What is Full Fibre (FTTP, FTTH, FTTB)?

The Jargon can make understanding the different types of broadband technology challenging we make it easier to understand.

Put simply Full Fibre Broadband is where fibre optic cables that use light signals to deliver your internet all the way into your home and business. 

This means you can get much faster speeds than standard broadband with 900mbps being standard top package but increasingly multi gig upto 10Gbps is becoming available!

Full Fibre Broadband truly is the best way to get internet into your home and business.

Broadband in the UK

There are a few different types of broadband technology in the UK each with different capabilities some are like Del & Rodney’s van from Only Fools & Horses where as Full Fibre is like a Rocket .

Expand each section below to learn more about these broadband technologies:

FTTP= Fibre to the premise

FTTH= Fibre to the home

FTTB= Fibre to the building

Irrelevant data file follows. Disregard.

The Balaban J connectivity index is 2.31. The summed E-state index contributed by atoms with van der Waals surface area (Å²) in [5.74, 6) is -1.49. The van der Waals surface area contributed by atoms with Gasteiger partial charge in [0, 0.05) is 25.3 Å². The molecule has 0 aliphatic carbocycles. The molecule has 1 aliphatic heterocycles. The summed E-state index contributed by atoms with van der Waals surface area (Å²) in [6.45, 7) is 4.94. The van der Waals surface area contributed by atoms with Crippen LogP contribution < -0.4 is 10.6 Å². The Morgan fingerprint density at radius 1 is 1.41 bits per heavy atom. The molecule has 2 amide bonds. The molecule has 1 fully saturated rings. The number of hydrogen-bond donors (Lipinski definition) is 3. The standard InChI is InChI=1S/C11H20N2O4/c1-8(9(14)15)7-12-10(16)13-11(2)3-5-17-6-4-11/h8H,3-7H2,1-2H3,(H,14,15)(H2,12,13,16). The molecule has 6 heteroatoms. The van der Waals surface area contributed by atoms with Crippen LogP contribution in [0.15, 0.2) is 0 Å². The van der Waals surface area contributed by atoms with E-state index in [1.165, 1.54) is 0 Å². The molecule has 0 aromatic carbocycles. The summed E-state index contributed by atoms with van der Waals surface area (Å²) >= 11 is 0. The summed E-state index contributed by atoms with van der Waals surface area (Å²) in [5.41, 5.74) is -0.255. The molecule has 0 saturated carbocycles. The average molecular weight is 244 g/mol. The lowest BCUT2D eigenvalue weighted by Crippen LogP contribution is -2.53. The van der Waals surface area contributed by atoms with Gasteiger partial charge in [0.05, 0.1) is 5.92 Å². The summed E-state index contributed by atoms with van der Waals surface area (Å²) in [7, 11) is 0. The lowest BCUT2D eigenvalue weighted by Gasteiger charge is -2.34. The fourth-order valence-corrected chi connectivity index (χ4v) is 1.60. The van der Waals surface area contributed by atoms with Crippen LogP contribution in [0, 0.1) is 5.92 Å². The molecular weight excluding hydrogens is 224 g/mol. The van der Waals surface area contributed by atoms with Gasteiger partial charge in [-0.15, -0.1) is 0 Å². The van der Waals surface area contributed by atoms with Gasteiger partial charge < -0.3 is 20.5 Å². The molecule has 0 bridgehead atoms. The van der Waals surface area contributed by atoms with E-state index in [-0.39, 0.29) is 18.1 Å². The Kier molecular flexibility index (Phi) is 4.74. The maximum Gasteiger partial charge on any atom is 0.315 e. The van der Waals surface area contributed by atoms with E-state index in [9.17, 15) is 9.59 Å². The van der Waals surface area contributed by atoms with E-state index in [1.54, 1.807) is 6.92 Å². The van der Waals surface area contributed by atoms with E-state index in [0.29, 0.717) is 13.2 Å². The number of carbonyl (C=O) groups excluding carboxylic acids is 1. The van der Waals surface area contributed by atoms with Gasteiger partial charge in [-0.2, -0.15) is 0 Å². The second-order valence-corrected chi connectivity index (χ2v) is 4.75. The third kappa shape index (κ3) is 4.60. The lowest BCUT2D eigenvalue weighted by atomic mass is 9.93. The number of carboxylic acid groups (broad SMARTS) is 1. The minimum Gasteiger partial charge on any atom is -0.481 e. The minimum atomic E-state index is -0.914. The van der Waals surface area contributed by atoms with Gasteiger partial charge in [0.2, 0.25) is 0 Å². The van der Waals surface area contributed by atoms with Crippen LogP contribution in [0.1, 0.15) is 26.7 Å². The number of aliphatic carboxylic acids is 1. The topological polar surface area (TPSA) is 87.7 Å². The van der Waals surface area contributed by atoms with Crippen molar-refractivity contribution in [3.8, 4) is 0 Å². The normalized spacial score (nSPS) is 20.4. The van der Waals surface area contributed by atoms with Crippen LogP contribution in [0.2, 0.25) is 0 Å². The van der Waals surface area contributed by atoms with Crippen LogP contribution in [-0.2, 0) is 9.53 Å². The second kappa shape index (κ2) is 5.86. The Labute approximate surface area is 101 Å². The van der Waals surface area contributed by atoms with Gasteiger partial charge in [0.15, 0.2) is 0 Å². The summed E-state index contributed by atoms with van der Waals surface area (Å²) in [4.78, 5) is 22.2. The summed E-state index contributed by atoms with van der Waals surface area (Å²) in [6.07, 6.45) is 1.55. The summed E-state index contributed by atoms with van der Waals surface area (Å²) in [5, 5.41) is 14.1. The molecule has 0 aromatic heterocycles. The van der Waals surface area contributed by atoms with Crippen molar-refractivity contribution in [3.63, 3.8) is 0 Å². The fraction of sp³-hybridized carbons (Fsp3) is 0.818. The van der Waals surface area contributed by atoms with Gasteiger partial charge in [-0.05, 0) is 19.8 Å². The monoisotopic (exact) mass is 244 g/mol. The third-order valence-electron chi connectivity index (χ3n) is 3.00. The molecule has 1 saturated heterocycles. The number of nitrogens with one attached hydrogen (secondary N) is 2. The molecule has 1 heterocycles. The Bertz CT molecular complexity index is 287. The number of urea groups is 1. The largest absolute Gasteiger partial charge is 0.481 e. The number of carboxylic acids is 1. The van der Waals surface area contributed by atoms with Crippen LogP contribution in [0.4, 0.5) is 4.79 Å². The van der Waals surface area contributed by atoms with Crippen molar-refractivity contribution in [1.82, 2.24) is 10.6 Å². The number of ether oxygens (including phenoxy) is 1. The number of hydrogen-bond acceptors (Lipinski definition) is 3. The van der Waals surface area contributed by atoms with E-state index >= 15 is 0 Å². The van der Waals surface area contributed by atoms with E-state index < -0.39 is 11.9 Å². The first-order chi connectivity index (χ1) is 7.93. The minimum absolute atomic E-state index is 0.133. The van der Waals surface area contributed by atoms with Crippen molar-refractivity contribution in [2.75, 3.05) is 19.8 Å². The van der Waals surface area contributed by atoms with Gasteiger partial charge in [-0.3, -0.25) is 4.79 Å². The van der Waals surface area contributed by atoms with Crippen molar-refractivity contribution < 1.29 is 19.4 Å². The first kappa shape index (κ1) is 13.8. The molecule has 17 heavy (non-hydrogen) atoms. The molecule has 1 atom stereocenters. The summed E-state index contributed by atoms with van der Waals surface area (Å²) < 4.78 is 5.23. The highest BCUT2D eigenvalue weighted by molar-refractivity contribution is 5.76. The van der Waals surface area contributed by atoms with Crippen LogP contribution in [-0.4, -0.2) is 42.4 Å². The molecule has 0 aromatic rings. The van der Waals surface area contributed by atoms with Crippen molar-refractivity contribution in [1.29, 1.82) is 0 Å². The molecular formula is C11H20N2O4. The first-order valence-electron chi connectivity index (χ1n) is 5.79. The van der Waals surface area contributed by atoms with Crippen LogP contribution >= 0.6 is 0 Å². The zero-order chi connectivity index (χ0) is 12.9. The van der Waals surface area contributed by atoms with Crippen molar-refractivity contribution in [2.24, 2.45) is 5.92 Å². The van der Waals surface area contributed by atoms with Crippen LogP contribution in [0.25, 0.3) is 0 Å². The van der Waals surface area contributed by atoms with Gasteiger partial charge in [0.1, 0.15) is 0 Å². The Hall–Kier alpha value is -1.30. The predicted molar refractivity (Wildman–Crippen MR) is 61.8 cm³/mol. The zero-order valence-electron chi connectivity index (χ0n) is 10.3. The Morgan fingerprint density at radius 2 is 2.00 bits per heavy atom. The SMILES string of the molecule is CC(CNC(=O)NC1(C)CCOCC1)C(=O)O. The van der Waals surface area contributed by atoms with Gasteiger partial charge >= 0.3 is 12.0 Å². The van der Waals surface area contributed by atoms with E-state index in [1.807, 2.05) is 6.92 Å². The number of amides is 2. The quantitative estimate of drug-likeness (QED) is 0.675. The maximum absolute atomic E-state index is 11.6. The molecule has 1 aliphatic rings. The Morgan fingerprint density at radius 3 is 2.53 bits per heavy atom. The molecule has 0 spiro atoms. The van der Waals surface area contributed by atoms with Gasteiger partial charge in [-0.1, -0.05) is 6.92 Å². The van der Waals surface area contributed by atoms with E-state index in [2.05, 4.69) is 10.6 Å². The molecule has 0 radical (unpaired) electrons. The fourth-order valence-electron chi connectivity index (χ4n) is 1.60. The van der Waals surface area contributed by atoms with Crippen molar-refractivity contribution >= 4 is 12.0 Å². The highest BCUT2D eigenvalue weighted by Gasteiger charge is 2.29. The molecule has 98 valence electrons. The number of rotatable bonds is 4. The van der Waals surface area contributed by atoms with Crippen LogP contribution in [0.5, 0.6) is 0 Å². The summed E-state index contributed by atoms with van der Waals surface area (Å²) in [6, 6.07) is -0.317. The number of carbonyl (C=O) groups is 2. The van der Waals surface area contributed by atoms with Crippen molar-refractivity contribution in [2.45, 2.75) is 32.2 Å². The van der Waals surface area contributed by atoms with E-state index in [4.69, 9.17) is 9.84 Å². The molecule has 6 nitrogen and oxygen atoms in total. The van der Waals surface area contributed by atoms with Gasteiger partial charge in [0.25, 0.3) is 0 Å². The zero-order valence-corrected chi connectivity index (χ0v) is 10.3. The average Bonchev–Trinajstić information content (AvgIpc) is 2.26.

The above and Full Fibre are the same and is where the broadband is delivered via fibre optic cables right into your property. 

Each fibre strand can be a thin as a human hair!

Because the broadband signals are delivered using light it is capable of delivering ultrafast speeds over long distances.

It is the most reliable, consistent and fast broadband in the UK.

You can learn more about the many benefits of Full fibre further down this page.

Fibre to the Cabinet (FTTC) is a hybrid fibre and copper broadband service.

Fibre optic cables deliver the broadband to a green street cabinet like shown below.

From the street cabinet the broadband is then delivered via old copper cables to your property and your router connects to a telephone socket.

The max speed you can get on this service is 80mbps down and 20mbps up.

These speeds are a best case and in reality most people get far lower and non consistent speeds due to the length and quality of the ageing copper cables.